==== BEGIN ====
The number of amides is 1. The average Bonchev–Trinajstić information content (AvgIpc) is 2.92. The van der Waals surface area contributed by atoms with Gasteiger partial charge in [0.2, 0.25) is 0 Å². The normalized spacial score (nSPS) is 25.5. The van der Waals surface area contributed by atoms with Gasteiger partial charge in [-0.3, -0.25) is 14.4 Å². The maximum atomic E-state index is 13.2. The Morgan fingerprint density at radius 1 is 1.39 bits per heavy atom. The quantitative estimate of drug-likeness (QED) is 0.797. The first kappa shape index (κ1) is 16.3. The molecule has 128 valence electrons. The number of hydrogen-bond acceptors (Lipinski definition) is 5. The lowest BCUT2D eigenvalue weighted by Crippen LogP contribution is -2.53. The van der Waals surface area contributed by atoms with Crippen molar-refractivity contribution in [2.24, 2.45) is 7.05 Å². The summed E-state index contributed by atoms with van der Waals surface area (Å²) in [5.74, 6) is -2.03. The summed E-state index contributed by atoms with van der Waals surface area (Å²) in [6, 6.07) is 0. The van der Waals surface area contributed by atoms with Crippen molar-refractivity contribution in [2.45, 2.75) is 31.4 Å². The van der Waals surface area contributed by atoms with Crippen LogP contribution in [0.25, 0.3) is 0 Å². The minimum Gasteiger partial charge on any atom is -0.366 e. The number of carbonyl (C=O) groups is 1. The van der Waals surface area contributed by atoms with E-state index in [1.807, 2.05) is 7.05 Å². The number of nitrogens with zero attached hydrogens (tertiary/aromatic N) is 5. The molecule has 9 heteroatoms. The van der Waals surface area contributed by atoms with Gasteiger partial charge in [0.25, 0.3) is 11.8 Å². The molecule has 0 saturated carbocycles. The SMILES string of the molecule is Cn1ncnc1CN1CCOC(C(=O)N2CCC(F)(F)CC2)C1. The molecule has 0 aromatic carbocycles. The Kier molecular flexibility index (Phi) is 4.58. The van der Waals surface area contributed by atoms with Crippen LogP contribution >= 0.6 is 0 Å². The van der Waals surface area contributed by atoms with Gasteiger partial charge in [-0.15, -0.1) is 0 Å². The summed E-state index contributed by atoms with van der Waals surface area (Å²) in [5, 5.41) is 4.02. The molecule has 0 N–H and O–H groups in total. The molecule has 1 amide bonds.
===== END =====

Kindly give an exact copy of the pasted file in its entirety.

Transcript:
The number of amides is 1. The average Bonchev–Trinajstić information content (AvgIpc) is 2.92. The van der Waals surface area contributed by atoms with Gasteiger partial charge in [0.2, 0.25) is 0 Å². The normalized spacial score (nSPS) is 25.5. The van der Waals surface area contributed by atoms with Gasteiger partial charge in [-0.3, -0.25) is 14.4 Å². The maximum atomic E-state index is 13.2. The Morgan fingerprint density at radius 1 is 1.39 bits per heavy atom. The quantitative estimate of drug-likeness (QED) is 0.797. The first kappa shape index (κ1) is 16.3. The molecule has 128 valence electrons. The number of hydrogen-bond acceptors (Lipinski definition) is 5. The lowest BCUT2D eigenvalue weighted by Crippen LogP contribution is -2.53. The van der Waals surface area contributed by atoms with Crippen molar-refractivity contribution in [2.24, 2.45) is 7.05 Å². The summed E-state index contributed by atoms with van der Waals surface area (Å²) in [5.74, 6) is -2.03. The summed E-state index contributed by atoms with van der Waals surface area (Å²) in [6, 6.07) is 0. The van der Waals surface area contributed by atoms with Crippen molar-refractivity contribution in [2.45, 2.75) is 31.4 Å². The van der Waals surface area contributed by atoms with Crippen LogP contribution in [0.25, 0.3) is 0 Å². The minimum Gasteiger partial charge on any atom is -0.366 e. The number of carbonyl (C=O) groups is 1. The van der Waals surface area contributed by atoms with E-state index in [1.807, 2.05) is 7.05 Å². The number of nitrogens with zero attached hydrogens (tertiary/aromatic N) is 5. The molecule has 9 heteroatoms. The van der Waals surface area contributed by atoms with Gasteiger partial charge in [0.25, 0.3) is 11.8 Å². The molecule has 0 saturated carbocycles. The SMILES string of the molecule is Cn1ncnc1CN1CCOC(C(=O)N2CCC(F)(F)CC2)C1. The molecule has 0 aromatic carbocycles. The Kier molecular flexibility index (Phi) is 4.58. The van der Waals surface area contributed by atoms with Crippen LogP contribution >= 0.6 is 0 Å². The van der Waals surface area contributed by atoms with Gasteiger partial charge in [-0.15, -0.1) is 0 Å². The summed E-state index contributed by atoms with van der Waals surface area (Å²) in [5, 5.41) is 4.02. The molecule has 0 N–H and O–H groups in total. The molecule has 1 amide bonds.